Earlier this school year, I had the honor of working with colleagues from a different district through a series of visits to observe our 7th grade math classrooms. A comment from their math coach got me started thinking about how to help educators take first steps into Universal Design for Learning (UDL) and I wrote a series of blog posts in the spring about my thoughts (Options for Instruction, Changes to Assessment, Adding Options, and Resource Sheets).
Now, as we head into summer 2018, I’ve been having lots of conversations about how to start with and continue with UDL. I decided that the process my colleague, Irene Witt, and I have followed worked in the following cycle:
We began by generating choice for students. We did this in small bites, such as offering choice in review, when we felt there was more flexibility to have students make their own decisions. From there, I moved to choice in instruction, allowing students to decide if they wanted to watch an electronic version of my lesson rather than, as one student put it last week, listening to me “drone on and on.” (Ah, yes, the joy of seeking student feedback!) Finally, by the end of the year, Irene and I were both offering choice in our “By the end of class” approach, where students were given an essential question and some required work, but the path to that goal was all theirs to choose.
Each adult student in the courses I am teaching this summer, and in courses I have taught and hope to teach in the future, is at a different place with choice. That’s all fine–thinking about adding choice is a great place start taking on the challenge of revamping one’s practice.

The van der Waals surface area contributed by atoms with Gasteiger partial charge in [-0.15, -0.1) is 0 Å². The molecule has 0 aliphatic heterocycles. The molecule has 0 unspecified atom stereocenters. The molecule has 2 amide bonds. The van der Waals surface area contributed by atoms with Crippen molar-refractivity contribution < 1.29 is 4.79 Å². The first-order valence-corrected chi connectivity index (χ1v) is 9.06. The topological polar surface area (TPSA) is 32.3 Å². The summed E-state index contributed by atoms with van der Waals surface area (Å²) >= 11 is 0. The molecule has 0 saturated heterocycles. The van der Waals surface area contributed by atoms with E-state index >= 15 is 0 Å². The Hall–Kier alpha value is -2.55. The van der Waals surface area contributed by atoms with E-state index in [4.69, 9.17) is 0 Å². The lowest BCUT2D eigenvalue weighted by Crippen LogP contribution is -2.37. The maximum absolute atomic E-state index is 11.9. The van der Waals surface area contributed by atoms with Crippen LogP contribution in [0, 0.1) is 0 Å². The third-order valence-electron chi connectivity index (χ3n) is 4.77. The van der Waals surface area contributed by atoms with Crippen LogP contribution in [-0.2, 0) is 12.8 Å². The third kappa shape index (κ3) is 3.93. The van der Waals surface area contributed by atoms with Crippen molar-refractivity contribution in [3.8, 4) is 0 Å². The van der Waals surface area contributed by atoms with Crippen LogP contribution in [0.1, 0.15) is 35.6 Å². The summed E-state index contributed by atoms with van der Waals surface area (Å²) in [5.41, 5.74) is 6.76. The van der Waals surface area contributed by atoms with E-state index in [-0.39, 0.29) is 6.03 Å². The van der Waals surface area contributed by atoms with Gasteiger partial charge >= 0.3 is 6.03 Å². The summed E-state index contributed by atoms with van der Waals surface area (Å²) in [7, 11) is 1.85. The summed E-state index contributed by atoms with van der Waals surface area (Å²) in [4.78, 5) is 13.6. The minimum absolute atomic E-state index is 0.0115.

Getting out of the front of the room
The next step for us was to take ourselves out of the front of the classroom. By removing ourselves from that place, we created time in the day to spend having one-on-one and small group discussions with students. When teachers spend time “lecturing,” they are giving away the time for small instruction. As Irene and I have moved away from the front of the room, probably the hardest thing to acknowledge has been that 100% of the students will NOT need direct instruction on any given topic. I believe we are taught to think that students know nothing until we fill them knowledge, as in Paulo Freire’s “banking” model of education. Our every school experience tells us this, even when we are not engaged in Freire’s critical pedagogy, so it’s no wonder it drives us as teachers. The truth is that every student knows something about something and, given opportunities to gain knowledge about things they know less about, they will accrue more. We don’t need to stand in front of the room to build our students’ knowledge.